Alcohol

V Sem KMC IC

• An increased reaction time, • diminished fine motor control, • impulsivity, • and impaired judgment become evident when the concentration of ethanol in the blood is 20 to 30 mg/dl. • More than 50% of persons are grossly intoxicated by a concentration of 150 mg/dl. • In fatal cases, the average concentration is about 400 mg/dl. • In the United States, most states set the ethanol level defined as intoxication at 80 mg/dl. • There is increasing evidence that lowering the limit to 50 to 80 mg/dl can reduce motor vehicle injuries and fatalities significantly. • While alcohol can be measured in saliva, urine, sweat, and blood, measurement of levels in

ACUTE ETHANOL INTOXICATION

• The treatment of acute alcohol intoxication is based on the severity of respiratory and CNS depression. • Acute alcohol intoxication can be a medical emergency, • Patients who are comatose and who exhibit evidence of respiratory depression • Should be intubated to protect the airway and to provide ventilatory assistance. • The stomach may be lavaged, but care must be taken to prevent pulmonary aspiration of the return flow. • Since ethanol is freely miscible with water,

Treatment of acute alcohol intoxication

• Acute alcohol intoxication is not always associated with coma, and careful observation is the primary treatment. • Usual care involves observing the patient in the emergency room for 4 to 6 hours while the patient metabolizes the ingested ethanol. • Blood alcohol levels will be reduced at a rate of about 15 mg/dl per hour. • During this period, some individuals may display extremely violent behavior. • Sedatives and antipsychotic agents have been employed to quiet such patients. • Great care must be taken, however, when using sedatives to treat patients who have ingested an excessive amount of another CNS depressant, i.e., ethanol, because of synergistic effects.

• The use of alcohol to treat patients in alcohol withdrawal or obstetrical patients with premature contractions is no longer recommended. • Some medical centers continue to use alcohol to prevent or reduce the risk of alcohol withdrawal in postoperative patients, • but administering a combination of a benzodiazepine with haloperidol or clonidine may be more appropriate.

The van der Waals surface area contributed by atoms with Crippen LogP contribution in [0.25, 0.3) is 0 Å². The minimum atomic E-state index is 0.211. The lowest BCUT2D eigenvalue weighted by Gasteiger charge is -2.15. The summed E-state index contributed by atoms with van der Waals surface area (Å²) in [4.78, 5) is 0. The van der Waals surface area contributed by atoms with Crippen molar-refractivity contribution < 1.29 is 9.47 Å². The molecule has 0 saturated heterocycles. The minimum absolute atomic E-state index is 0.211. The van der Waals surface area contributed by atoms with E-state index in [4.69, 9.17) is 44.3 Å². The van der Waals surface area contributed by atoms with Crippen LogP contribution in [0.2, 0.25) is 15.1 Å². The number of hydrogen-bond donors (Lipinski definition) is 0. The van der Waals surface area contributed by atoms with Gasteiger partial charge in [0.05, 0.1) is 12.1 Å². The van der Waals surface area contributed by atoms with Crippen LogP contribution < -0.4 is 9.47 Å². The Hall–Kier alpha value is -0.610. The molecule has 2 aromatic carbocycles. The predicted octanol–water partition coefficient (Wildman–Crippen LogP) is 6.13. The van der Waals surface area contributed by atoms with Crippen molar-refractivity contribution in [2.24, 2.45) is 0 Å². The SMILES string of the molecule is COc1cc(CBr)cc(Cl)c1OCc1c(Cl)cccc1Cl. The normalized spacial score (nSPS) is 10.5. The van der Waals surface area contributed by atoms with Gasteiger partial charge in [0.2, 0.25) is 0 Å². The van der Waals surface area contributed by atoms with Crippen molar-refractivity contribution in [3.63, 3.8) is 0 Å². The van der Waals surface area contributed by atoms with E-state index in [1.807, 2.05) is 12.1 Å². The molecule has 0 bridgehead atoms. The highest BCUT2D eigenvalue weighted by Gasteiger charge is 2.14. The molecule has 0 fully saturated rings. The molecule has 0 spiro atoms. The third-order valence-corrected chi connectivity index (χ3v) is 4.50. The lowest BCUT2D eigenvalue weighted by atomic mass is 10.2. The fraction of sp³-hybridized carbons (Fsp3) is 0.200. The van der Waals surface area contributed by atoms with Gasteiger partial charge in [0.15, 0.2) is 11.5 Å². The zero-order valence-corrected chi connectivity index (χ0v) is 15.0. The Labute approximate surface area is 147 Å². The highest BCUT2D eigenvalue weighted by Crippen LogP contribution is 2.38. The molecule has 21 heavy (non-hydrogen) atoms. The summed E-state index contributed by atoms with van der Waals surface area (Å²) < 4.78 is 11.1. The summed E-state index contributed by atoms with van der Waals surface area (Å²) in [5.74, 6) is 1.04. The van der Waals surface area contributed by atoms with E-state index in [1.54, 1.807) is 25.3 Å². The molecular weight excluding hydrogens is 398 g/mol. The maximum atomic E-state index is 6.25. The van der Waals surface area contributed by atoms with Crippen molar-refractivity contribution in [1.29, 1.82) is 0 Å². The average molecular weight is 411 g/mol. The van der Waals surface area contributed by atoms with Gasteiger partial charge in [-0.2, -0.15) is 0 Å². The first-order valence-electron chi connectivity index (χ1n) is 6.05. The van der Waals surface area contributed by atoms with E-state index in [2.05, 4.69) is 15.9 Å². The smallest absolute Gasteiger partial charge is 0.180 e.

Methanol Poisoning
• Added to rectified spirit to render it unfit for drinking • No pharmacological relevence • Highly toxic

• Keep patient in quiet,dark room:protect eyes from light---even 15ml of methanol has caused blindness • Gastric Lavage with sodium bicarbonate to combat acidosis, • hemodialysis, and the • Pot Chloride is needed only when hypokalemia occurs • administration of ethanol, • Slows formate production by competing with methanol • For metabolism by alcohol dehydrogenase. • Fomipezole – inhibits Alcohol Dh • Folate therapy-Ca leucovorin reduces blood formate levels

Treatment consists of

CLINICAL USES OF ETHANOL
• Dehydrated alcohol may be injected in close proximity to nerves or sympathetic ganglia -to relieve the long-lasting pain related to trigeminal neuralgia, inoperable carcinoma, and other conditions. • Epidural, subarachnoid, and lumbar paravertebral injections of ethanol also have been employed for inoperable pain. • For example, lumbar paravertebral injections of ethanol may destroy sympathetic ganglia • and thereby produce vasodilation, relieve pain, and • promote healing of lesions in patients with

• Systemically administered ethanol is confined to the treatment of poisoning by methyl alcohol and ethylene glycol. • The ingestion results in • formation of methanol's metabolites, formaldehyde and formic acid . • Formic acid causes nerve damage; its effects on the retina and optic nerve can cause blindness.